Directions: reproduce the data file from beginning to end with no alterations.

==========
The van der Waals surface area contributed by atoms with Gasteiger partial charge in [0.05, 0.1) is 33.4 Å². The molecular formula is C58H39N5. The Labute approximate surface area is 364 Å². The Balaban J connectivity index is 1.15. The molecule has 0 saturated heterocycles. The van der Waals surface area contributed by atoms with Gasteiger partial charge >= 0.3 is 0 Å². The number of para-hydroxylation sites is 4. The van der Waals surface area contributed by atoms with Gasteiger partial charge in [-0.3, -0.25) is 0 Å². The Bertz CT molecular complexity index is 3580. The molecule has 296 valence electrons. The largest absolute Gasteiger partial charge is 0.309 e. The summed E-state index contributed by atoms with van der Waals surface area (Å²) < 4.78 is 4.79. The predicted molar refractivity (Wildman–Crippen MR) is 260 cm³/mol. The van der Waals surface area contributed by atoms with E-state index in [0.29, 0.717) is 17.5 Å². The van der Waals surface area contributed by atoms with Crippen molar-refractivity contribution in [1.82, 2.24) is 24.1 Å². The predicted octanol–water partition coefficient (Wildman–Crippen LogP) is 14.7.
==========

The van der Waals surface area contributed by atoms with Gasteiger partial charge in [0.05, 0.1) is 33.4 Å². The molecular formula is C58H39N5. The Labute approximate surface area is 364 Å². The Balaban J connectivity index is 1.15. The molecule has 0 saturated heterocycles. The van der Waals surface area contributed by atoms with Gasteiger partial charge >= 0.3 is 0 Å². The number of para-hydroxylation sites is 4. The van der Waals surface area contributed by atoms with Gasteiger partial charge in [-0.3, -0.25) is 0 Å². The Bertz CT molecular complexity index is 3580. The molecule has 296 valence electrons. The largest absolute Gasteiger partial charge is 0.309 e. The summed E-state index contributed by atoms with van der Waals surface area (Å²) < 4.78 is 4.79. The predicted molar refractivity (Wildman–Crippen MR) is 260 cm³/mol. The van der Waals surface area contributed by atoms with E-state index in [0.29, 0.717) is 17.5 Å². The van der Waals surface area contributed by atoms with Crippen molar-refractivity contribution in [1.82, 2.24) is 24.1 Å². The predicted octanol–water partition coefficient (Wildman–Crippen LogP) is 14.7.